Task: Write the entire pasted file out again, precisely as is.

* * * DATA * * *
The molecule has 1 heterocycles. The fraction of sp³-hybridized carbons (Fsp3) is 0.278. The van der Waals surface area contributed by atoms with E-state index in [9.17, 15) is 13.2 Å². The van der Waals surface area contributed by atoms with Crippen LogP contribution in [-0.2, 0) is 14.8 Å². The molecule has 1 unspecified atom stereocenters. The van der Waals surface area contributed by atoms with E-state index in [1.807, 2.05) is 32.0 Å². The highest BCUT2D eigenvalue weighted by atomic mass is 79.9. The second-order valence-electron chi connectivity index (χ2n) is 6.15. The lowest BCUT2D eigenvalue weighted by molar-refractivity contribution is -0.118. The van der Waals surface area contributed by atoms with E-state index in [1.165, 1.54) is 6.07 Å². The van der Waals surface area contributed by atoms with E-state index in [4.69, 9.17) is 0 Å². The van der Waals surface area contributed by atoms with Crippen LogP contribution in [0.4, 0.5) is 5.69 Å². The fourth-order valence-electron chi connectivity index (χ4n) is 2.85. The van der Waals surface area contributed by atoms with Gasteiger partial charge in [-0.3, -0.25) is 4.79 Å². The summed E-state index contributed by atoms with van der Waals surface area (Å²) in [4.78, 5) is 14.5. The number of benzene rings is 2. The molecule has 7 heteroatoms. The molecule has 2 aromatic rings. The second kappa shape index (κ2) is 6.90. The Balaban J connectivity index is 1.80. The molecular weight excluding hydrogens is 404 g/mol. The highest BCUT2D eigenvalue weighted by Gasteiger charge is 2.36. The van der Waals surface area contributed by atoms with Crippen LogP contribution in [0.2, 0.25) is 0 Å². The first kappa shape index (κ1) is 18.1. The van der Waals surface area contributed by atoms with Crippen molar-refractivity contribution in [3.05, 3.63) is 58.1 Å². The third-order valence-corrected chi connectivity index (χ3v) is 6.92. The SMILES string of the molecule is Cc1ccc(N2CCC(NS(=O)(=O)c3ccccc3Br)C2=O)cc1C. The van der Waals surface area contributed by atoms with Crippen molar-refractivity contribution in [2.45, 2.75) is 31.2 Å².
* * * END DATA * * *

The molecule has 1 heterocycles. The fraction of sp³-hybridized carbons (Fsp3) is 0.278. The van der Waals surface area contributed by atoms with E-state index in [9.17, 15) is 13.2 Å². The van der Waals surface area contributed by atoms with Crippen LogP contribution in [-0.2, 0) is 14.8 Å². The molecule has 1 unspecified atom stereocenters. The van der Waals surface area contributed by atoms with E-state index in [1.807, 2.05) is 32.0 Å². The highest BCUT2D eigenvalue weighted by atomic mass is 79.9. The second-order valence-electron chi connectivity index (χ2n) is 6.15. The lowest BCUT2D eigenvalue weighted by molar-refractivity contribution is -0.118. The van der Waals surface area contributed by atoms with E-state index in [1.165, 1.54) is 6.07 Å². The van der Waals surface area contributed by atoms with E-state index in [4.69, 9.17) is 0 Å². The van der Waals surface area contributed by atoms with Crippen LogP contribution in [0.4, 0.5) is 5.69 Å². The fourth-order valence-electron chi connectivity index (χ4n) is 2.85. The van der Waals surface area contributed by atoms with Gasteiger partial charge in [-0.3, -0.25) is 4.79 Å². The summed E-state index contributed by atoms with van der Waals surface area (Å²) in [4.78, 5) is 14.5. The number of benzene rings is 2. The molecule has 7 heteroatoms. The molecule has 2 aromatic rings. The second kappa shape index (κ2) is 6.90. The Balaban J connectivity index is 1.80. The molecular weight excluding hydrogens is 404 g/mol. The highest BCUT2D eigenvalue weighted by Gasteiger charge is 2.36. The van der Waals surface area contributed by atoms with Crippen LogP contribution in [0.2, 0.25) is 0 Å². The first kappa shape index (κ1) is 18.1. The van der Waals surface area contributed by atoms with Crippen molar-refractivity contribution in [3.05, 3.63) is 58.1 Å². The third-order valence-corrected chi connectivity index (χ3v) is 6.92. The SMILES string of the molecule is Cc1ccc(N2CCC(NS(=O)(=O)c3ccccc3Br)C2=O)cc1C. The van der Waals surface area contributed by atoms with Crippen molar-refractivity contribution in [2.45, 2.75) is 31.2 Å².